“Within the context of a University program it seems that the service and clinical care aspects of this endeavor would be under the auspices of the Medical Center, while the research and educational activities might be more appropriately directed by the School of Nursing… No clinical program should be operated by nurses; this is tantamount to practicing medicine without a license.”

    Your response was ‘pure Claire’!! Apoplectic, yet determined to make this happen…CARE’s gestational period took a little longer than had been hoped, but we need never have feared…With your clear vision about the place of nursing in the academy, your stellar leadership and perseverance, it slowly advanced.… Then, as Acting President of the University, you were front and Center for the monumental Ribbon Cutting Ceremony when The CARE Program – the School’s first major owned and operated academic practice – was born!!!

    Thank you again for teaching us so many important lessons!!!  

    Lots of Love,
    Lois Evans


  • This is a picture from 1991 when 5 of us were inducted into the Academy. This was (and I think still is) the largest number of inductees in one year from any school. Pictured left to right: Connie Carino, Joanne Disch, Claire Fagin, Ann O'Sullivan, Cynthia Scalzi, and Jane Barnsteiner.This is a picture from 1991 when 5 of us were inducted into the Academy. This was (and I think still is) the largest number of inductees in one year from any school. Pictured left to right: Connie Carino, Joanne Disch, Claire Fagin, Ann O'Sullivan, Cynthia Scalzi, and Jane Barnsteiner.Claire-isms:

    “Work the crowd, you can talk with your friends later” as she squeezed our arms when we were attending a social event on behalf of the school

    “Don’t wait for someone to tap you on the shoulder. If you want something, go make it happen.” Sage advice (that I continue to use) when I asked her how people got into the Academy.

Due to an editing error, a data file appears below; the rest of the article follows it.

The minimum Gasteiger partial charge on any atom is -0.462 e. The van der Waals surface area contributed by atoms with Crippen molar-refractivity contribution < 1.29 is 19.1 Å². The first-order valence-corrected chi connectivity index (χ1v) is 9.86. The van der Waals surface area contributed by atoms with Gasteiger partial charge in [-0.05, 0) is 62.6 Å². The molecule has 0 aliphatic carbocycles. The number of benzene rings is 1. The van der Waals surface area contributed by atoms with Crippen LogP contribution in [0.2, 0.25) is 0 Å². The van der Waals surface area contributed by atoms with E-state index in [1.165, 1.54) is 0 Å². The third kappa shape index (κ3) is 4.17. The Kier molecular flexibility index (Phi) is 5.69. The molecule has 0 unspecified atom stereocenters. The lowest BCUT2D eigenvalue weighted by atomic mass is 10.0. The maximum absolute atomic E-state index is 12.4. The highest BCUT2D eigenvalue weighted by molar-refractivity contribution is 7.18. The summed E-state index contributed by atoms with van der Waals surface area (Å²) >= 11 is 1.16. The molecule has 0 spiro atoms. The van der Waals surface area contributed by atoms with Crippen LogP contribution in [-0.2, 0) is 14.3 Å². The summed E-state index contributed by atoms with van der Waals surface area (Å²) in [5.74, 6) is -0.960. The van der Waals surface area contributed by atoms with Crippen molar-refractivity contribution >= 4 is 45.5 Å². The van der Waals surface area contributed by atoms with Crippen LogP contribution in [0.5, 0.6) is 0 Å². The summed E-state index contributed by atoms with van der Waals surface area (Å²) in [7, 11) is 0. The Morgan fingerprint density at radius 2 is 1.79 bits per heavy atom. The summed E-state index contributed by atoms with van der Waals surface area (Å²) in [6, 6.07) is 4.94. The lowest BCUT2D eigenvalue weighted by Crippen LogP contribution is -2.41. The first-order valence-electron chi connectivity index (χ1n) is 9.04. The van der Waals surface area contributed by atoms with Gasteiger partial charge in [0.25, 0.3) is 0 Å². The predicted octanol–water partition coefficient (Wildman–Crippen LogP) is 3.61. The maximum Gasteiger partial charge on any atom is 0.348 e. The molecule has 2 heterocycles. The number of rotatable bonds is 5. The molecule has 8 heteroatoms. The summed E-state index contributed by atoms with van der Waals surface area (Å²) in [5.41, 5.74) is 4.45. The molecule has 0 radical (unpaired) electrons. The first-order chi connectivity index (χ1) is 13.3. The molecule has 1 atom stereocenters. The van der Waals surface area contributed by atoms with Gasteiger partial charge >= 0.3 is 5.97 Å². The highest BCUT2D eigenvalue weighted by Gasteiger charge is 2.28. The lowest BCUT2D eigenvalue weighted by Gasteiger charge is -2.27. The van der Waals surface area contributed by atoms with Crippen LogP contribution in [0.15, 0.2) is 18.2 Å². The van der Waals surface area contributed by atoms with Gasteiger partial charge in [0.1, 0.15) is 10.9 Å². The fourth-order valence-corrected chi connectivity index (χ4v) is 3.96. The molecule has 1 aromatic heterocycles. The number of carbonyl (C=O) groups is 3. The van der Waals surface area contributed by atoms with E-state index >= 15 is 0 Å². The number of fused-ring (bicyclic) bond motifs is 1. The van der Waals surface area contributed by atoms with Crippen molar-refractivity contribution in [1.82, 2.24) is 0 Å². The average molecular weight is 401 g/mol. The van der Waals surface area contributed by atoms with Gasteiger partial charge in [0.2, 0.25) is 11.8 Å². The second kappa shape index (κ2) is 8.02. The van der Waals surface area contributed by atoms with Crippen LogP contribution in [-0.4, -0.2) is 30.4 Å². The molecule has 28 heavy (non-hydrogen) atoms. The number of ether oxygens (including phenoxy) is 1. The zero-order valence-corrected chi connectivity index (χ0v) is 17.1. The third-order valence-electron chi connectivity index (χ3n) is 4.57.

“Tears behind the eyes,” on how she kept her composure in difficult meetings when she would be challenged by uncivil behavior on the part of peers from other parts of the University.

    “Hasn’t nursing been good to us!”  Her joy in letting us know our annual salary increase, back when the faculty was small enough that she met with us individually to do our annual appraisal; and in exulting over our shared profession.

    Lovingly, Jane Barnsteiner

  • Thank you for your mentorship and wise counsel over many years.  I am at Penn because of you.  You were right on this as always as I’ve loved every minute at Penn. We have experienced many career highs together and visited wonderful places together from Bellagio to Santiago to St. Petersburg and including a wonderful time in San Juan last year with Sam and Mary. Looking forward to continuing our adventures.

    With much admiration and love,
    Linda Aiken

  • Dear Claire,

    You have been and will continue to be my guiding spirit.  You have created untold opportunities for me to have a major impact on the care and outcomes of vulnerable older adults and their family caregivers.  I, and more importantly, the people who depend on nurses for guidance and support owe you countless thanks.  I don’t know what mystical spirit arranged for me to be one of the starlets in your universe but I wake up every day feeling so blessed to have you as a treasured mentor and friend. 

    Love, Mary

  • I send warmest wishes and lots of love to you on your special day.  I’m always so grateful that you served as Dean to my school, and as Interim President of my University.  I am also aware that it was you who arranged for me to receive an Honorary Doctorate from the University of Pennsylvania.  As always, you pressed forward to have nurses recognized and acknowledged.  That doctorate of many, is most special to me.  Thank you, thank you.

    With gratitude and love,
    Shirley Chater

  • Claire M. Fagin was a dean extraordinaire! I cannot imagine working with a more marvelous leader of an academic unit, a more supportive administrator of faculty, staff, and students, or a wiser person than Claire.

    It was an honor to have been recruited to Penn by Claire in 1978 and to work with her throughout her tenure as dean, to be at Penn when she became our Interim President, and to work her again when she returned to the School of Nursing as our senior faculty member.

    I learned so much about nursing education and administration of nursing education from Claire. I became a much better faculty member than I could have ever anticipated because of Claire. 

    I join all of our colleagues in thanking Claire billions and billions of times over, and in wishing her great continued success in all she does. 

    Gratefully, 
    Jacqueline Fawcett